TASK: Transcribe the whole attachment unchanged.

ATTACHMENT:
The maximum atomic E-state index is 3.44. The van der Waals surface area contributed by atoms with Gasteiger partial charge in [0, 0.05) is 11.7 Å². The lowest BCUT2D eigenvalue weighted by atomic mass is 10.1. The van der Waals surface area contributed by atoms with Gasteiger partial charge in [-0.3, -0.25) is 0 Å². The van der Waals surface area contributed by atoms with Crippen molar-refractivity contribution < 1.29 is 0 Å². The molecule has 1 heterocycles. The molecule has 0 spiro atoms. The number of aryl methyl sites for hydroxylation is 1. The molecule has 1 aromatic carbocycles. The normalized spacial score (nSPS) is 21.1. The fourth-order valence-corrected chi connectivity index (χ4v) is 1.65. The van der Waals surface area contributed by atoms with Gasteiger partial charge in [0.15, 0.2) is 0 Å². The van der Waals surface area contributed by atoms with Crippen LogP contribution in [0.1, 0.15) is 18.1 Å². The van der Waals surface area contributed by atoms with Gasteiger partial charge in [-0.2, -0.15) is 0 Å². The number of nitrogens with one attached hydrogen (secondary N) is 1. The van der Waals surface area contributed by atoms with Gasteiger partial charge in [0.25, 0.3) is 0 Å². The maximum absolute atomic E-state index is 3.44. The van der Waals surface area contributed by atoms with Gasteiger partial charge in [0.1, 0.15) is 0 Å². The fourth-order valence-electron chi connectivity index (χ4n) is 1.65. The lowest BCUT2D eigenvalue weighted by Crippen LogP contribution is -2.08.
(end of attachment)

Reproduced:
The maximum atomic E-state index is 3.44. The van der Waals surface area contributed by atoms with Gasteiger partial charge in [0, 0.05) is 11.7 Å². The lowest BCUT2D eigenvalue weighted by atomic mass is 10.1. The van der Waals surface area contributed by atoms with Gasteiger partial charge in [-0.3, -0.25) is 0 Å². The van der Waals surface area contributed by atoms with Crippen molar-refractivity contribution < 1.29 is 0 Å². The molecule has 1 heterocycles. The molecule has 0 spiro atoms. The number of aryl methyl sites for hydroxylation is 1. The molecule has 1 aromatic carbocycles. The normalized spacial score (nSPS) is 21.1. The fourth-order valence-corrected chi connectivity index (χ4v) is 1.65. The van der Waals surface area contributed by atoms with Gasteiger partial charge in [0.15, 0.2) is 0 Å². The van der Waals surface area contributed by atoms with Crippen LogP contribution in [0.1, 0.15) is 18.1 Å². The van der Waals surface area contributed by atoms with Gasteiger partial charge in [-0.2, -0.15) is 0 Å². The number of nitrogens with one attached hydrogen (secondary N) is 1. The van der Waals surface area contributed by atoms with Gasteiger partial charge in [0.25, 0.3) is 0 Å². The maximum absolute atomic E-state index is 3.44. The van der Waals surface area contributed by atoms with Gasteiger partial charge in [0.1, 0.15) is 0 Å². The fourth-order valence-electron chi connectivity index (χ4n) is 1.65. The lowest BCUT2D eigenvalue weighted by Crippen LogP contribution is -2.08.